Contact: Chuck Robbins, 704-839-3520
The film tells the story of an elderly and wealthy man (played by Garner) who leaves behind a video will that requires his grandson to perform various character-building tasks before he can inherit his grandfather's wealth. Add in the likes of Golden Globe winner Brian Dennehy and screen veteran Bill Cobbs, and it's no wonder that The Washington Post (and many others) have noted that the film is "well-acted by a first rate cast." "The film aims to inspire a generation," observed The Arizona Republic.
But what Eldridge didn't count on was that his film would be given tough reviews by the critics because of what they perceived as being hidden religious and social messages.
"Reeking of self-righteousness and moral reprimand, Michael O. Sajbel's 'Ultimate Gift' is a hairball of good-for-you filmmaking.... The movie's messages – pro-poverty, anti-abortion – are methodically hammered home," says New York Times reviewer Jeannette Catsoulis.
"There's an anti-abortion message jammed into one scene with all the subtlety of an avalanche. Just in case you miss it, it's repeated in the credits too. Some gift, eh?," wrote Chicago Tribune critic Lou Carlozo.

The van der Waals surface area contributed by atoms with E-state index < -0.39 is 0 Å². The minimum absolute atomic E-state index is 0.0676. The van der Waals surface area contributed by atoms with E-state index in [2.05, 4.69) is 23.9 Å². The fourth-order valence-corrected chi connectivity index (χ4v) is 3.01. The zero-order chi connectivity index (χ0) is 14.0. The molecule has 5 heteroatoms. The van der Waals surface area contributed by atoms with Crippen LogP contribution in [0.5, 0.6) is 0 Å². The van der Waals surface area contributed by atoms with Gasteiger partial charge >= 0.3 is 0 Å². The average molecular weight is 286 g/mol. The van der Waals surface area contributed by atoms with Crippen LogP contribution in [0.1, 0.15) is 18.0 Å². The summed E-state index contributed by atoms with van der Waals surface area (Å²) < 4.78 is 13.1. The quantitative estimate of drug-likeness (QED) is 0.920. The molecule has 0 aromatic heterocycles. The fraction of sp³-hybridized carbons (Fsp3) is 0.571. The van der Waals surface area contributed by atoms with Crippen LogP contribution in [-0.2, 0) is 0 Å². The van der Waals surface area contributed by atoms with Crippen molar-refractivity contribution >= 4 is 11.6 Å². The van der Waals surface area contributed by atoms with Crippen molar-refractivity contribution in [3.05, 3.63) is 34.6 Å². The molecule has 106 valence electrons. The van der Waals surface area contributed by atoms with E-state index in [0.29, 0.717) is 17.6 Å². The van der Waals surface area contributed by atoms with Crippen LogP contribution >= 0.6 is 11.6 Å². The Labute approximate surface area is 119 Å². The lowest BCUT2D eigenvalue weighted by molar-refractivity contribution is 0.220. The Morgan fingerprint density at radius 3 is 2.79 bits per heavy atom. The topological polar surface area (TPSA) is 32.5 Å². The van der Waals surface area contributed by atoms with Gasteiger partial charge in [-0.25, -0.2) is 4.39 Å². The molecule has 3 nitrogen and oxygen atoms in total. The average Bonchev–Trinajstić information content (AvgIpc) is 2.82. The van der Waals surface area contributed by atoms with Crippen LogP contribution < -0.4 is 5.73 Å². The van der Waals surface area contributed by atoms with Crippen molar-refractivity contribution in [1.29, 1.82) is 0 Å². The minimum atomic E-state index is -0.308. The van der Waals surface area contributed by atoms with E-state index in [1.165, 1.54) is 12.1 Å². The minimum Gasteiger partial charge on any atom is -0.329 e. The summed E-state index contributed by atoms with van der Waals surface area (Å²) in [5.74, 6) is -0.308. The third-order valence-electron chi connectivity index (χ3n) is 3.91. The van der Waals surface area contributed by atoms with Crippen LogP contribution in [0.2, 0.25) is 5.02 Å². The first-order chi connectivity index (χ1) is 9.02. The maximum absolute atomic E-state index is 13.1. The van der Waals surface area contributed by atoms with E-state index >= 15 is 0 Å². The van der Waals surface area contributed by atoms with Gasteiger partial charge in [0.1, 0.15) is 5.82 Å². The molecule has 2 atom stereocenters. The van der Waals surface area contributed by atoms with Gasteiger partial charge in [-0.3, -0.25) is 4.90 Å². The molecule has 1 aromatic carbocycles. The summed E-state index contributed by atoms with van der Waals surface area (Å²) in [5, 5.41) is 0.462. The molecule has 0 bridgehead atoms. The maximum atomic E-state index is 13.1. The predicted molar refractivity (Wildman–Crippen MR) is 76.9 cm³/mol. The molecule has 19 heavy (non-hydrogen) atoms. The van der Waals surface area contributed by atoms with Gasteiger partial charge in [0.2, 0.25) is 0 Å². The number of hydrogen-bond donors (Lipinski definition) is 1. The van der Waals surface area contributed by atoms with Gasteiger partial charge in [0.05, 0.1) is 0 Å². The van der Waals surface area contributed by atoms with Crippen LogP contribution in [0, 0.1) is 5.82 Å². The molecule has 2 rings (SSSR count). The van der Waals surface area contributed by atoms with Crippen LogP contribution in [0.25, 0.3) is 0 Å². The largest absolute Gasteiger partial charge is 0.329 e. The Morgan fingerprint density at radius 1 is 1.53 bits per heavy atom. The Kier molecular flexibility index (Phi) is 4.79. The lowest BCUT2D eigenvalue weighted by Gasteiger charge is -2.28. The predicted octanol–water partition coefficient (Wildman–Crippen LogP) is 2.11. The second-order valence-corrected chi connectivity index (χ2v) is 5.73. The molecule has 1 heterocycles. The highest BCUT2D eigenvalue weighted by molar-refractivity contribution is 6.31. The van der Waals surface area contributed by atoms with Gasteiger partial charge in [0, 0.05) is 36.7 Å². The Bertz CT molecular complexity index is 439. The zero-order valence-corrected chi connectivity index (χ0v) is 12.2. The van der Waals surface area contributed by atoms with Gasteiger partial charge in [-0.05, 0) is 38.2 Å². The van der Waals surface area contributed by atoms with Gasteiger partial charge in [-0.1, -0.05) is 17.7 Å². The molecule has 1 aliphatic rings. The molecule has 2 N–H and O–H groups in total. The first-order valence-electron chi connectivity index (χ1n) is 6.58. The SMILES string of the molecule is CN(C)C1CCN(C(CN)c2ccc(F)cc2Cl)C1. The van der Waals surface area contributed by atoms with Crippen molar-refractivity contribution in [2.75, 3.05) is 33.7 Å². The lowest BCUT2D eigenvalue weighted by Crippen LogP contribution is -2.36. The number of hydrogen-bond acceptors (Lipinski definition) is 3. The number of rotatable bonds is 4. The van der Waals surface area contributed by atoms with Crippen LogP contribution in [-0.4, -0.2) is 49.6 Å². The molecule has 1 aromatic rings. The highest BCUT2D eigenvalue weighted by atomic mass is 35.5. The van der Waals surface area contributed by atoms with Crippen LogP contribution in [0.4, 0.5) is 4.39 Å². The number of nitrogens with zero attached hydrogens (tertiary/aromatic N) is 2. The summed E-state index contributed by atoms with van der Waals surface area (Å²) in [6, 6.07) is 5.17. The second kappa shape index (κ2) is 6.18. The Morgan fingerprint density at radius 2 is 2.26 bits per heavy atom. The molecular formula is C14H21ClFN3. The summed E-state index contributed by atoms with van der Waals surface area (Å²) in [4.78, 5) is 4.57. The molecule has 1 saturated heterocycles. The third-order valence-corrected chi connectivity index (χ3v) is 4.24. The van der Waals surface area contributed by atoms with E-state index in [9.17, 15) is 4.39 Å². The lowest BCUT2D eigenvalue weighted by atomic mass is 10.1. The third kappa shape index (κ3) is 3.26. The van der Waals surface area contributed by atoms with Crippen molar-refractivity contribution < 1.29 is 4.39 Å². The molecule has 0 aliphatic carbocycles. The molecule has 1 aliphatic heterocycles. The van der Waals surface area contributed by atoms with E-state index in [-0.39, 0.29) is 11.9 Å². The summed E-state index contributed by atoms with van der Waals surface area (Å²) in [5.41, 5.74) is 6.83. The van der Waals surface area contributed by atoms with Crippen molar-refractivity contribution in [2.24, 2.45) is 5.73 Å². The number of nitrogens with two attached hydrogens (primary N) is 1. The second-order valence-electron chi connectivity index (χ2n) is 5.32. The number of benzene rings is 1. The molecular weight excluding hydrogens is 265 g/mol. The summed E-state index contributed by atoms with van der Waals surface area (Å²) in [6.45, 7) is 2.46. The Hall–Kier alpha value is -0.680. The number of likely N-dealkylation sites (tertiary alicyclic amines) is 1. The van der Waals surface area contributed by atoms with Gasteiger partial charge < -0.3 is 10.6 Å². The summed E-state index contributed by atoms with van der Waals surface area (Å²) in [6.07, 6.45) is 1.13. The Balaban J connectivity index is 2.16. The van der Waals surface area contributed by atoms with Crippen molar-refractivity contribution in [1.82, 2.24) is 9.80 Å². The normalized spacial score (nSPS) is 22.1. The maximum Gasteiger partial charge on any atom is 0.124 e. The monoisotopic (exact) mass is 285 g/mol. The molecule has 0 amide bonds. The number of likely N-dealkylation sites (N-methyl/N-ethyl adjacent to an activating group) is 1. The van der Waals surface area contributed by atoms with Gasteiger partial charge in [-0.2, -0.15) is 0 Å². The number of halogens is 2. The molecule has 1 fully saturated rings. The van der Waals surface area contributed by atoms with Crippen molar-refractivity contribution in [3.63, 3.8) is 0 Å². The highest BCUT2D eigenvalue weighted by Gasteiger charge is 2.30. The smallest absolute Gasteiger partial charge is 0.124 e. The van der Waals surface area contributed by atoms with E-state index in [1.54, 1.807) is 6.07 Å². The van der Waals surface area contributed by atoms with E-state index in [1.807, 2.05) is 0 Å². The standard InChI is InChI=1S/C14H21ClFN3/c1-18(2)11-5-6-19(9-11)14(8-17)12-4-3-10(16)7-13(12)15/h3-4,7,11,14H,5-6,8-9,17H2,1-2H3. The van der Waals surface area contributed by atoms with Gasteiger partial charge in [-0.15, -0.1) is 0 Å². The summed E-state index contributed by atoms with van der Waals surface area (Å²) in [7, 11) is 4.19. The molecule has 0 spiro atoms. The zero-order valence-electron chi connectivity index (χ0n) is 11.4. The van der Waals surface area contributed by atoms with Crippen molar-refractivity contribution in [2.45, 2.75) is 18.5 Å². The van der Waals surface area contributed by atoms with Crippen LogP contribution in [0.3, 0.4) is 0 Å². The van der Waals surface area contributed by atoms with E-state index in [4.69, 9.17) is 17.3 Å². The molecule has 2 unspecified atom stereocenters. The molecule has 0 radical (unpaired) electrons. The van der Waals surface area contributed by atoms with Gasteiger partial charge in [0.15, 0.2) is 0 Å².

These assessments have been a surprise to Eldridge. "The film's single mom says she was glad she had her child. Calling that an anti-abortion message is a stretch," he said. "And while the film certainly does inspire people to be giving and compassionate, what does that have to do with being 'pro-poverty'? It's hard to know how to respond to that kind of criticism, except to say that it clearly incites the wrong things."
Mostly, it seems that there just isn't any violence, cursing or sex in this movie, so a host of critics are calling it "sappy" or moralistic and wondering why moviegoers would pay to see it.
These days in
Eldridge points to this week's independent exit poll results from CinemaScore, which showed that a remarkable 99% of all respondents rated the film in the "A/B" category.
"This 'little film with a big heart', as one critic called it, celebrates the great American values of thrift, integrity, honor and family," Eldridge said.
"I'm hoping that millions of Americans will ignore attempts to keep this film down and vote with their feet to send a message to the movie industry that a values-driven family movie about virtue can be a box-office hit."